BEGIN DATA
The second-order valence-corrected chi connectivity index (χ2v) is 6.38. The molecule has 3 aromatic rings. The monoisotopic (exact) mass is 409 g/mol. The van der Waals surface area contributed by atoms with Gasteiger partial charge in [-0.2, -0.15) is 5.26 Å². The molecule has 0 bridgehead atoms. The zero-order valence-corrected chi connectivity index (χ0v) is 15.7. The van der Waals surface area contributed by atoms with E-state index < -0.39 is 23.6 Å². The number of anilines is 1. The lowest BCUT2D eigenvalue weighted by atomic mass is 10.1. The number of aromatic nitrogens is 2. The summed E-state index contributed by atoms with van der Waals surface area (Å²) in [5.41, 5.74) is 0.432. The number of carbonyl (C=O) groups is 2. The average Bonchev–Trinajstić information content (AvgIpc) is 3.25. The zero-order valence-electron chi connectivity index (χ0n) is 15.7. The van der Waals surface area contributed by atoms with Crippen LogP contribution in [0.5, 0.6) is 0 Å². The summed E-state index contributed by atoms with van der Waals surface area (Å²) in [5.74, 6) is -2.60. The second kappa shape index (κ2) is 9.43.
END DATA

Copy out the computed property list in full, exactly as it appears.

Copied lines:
The second-order valence-corrected chi connectivity index (χ2v) is 6.38. The molecule has 3 aromatic rings. The monoisotopic (exact) mass is 409 g/mol. The van der Waals surface area contributed by atoms with Gasteiger partial charge in [-0.2, -0.15) is 5.26 Å². The molecule has 0 bridgehead atoms. The zero-order valence-corrected chi connectivity index (χ0v) is 15.7. The van der Waals surface area contributed by atoms with E-state index < -0.39 is 23.6 Å². The number of anilines is 1. The lowest BCUT2D eigenvalue weighted by atomic mass is 10.1. The number of aromatic nitrogens is 2. The summed E-state index contributed by atoms with van der Waals surface area (Å²) in [5.41, 5.74) is 0.432. The number of carbonyl (C=O) groups is 2. The average Bonchev–Trinajstić information content (AvgIpc) is 3.25. The zero-order valence-electron chi connectivity index (χ0n) is 15.7. The van der Waals surface area contributed by atoms with Crippen LogP contribution in [0.5, 0.6) is 0 Å². The summed E-state index contributed by atoms with van der Waals surface area (Å²) in [5.74, 6) is -2.60. The second kappa shape index (κ2) is 9.43.